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Commentary: Real people suffer when health care is mixed with politics

Amid the white-hot political rhetoric in the aftermath of the Supreme Court’s decision to declare that the Affordable Care Act is constitutional, I remember Devin Pate of Aynor, South Carolina.

Constitutional scholars will continue to dissect the Court’s rationale in upholding a requirement that everyone who can afford a health insurance policy must eventually get one or face a fine. The Court said that mandate did not hold up under the commerce clause, but was within Congress’s ability to tax.

Americans of all political stripes have been weighing in, some saying this steels their resolve to either help land President Obama a second term or to make sure he is a single-term president.

But on days such as these, I remember Devin Pate and what she told me while suffering from a rare cancer.

“My biggest fear and frustration is not having the money to pay my bills every month,” Devin told me. “My mom helps when she can, but she has plenty of bills of her own that she struggles to pay. And she has to pay those so we can have water, electricity, and a roof over our head.”

Lost in the circus that has become the health care reform debate are real people with real problems.

Tens of millions of people go without health care coverage every year, including almost a fifth of South Carolina’s residents. Tens of thousands of those people die annually in large part because they are not covered, according to studies from institutions such as Harvard University.

Unexpected medical emergencies top the list of causes of personal bankruptcy, according to researchers.

People have been losing their homes and jobs and savings and all their earthly wealth.

A countless number of people have been forced to work beyond the day they should have taken off their work boots up, or have stayed in dead-end jobs because it was the only way they could afford health care coverage, the cost of which has skyrocketed.

Out-of-control health care costs represent the biggest threat to this country’s fiscal health.

And then there are people like Devin who have been bumped off their parent’s insurance plans after reaching a certain age, denied access to coverage because of a pre-existing condition – Devin had huge cancerous tumors growing inside her, slowly draining her of life – or because they’ve cost the insurance company too much money in a year or over a few years’ time.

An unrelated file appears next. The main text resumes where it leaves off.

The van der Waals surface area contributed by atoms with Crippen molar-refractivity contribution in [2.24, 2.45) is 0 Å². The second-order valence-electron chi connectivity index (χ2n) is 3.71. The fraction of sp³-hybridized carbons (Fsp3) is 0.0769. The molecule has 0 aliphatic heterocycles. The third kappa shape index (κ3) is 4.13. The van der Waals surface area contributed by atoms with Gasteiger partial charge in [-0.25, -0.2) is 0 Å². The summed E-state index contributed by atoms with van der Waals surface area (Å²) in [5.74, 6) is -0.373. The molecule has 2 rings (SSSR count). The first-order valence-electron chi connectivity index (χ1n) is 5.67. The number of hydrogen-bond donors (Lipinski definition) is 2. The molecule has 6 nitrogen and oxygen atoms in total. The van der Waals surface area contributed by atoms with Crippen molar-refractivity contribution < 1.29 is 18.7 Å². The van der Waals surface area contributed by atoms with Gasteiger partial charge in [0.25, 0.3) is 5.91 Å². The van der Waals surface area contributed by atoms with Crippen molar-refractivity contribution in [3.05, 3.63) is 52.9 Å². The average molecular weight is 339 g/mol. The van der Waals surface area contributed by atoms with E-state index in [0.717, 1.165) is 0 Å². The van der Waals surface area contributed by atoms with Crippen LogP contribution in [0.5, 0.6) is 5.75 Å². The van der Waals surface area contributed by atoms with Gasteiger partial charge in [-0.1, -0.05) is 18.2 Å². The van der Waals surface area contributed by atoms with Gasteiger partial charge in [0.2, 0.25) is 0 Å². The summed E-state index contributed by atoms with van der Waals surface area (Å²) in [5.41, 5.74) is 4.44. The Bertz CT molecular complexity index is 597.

Because of the way we handle insurance in this country, people like Devin haven’t even been able to die in peace. In this country, we’ve been allowing people to suffer for the sin of getting too sick.

That’s not a game.

It’s not a political slogan.

It’s real.

We’ve spent a considerable amount of time arguing about the constitutionality of the Affordable Care Act, and a lot of that debate has included misleading facts and hype about what the law is and isn’t and will or won’t do.

After the Court upheld the law, many quickly took to parsing what it means to have the individual mandate fall under Congress’s ability to tax rather than its power to regulate health care under the commerce clause.

Others simply began yelling and pointing towards November.

At some point, I hope more of us remember the Devins of the world and understand our focus needs to be on making things better for people caught in their predicament.

She died in November after a valiant fight and never lost faith, even while battling the tumors and struggling with the health bills that made her parents worry.

At some point, I hope we put aside the vitriol and work together to make the health care system better for people like her.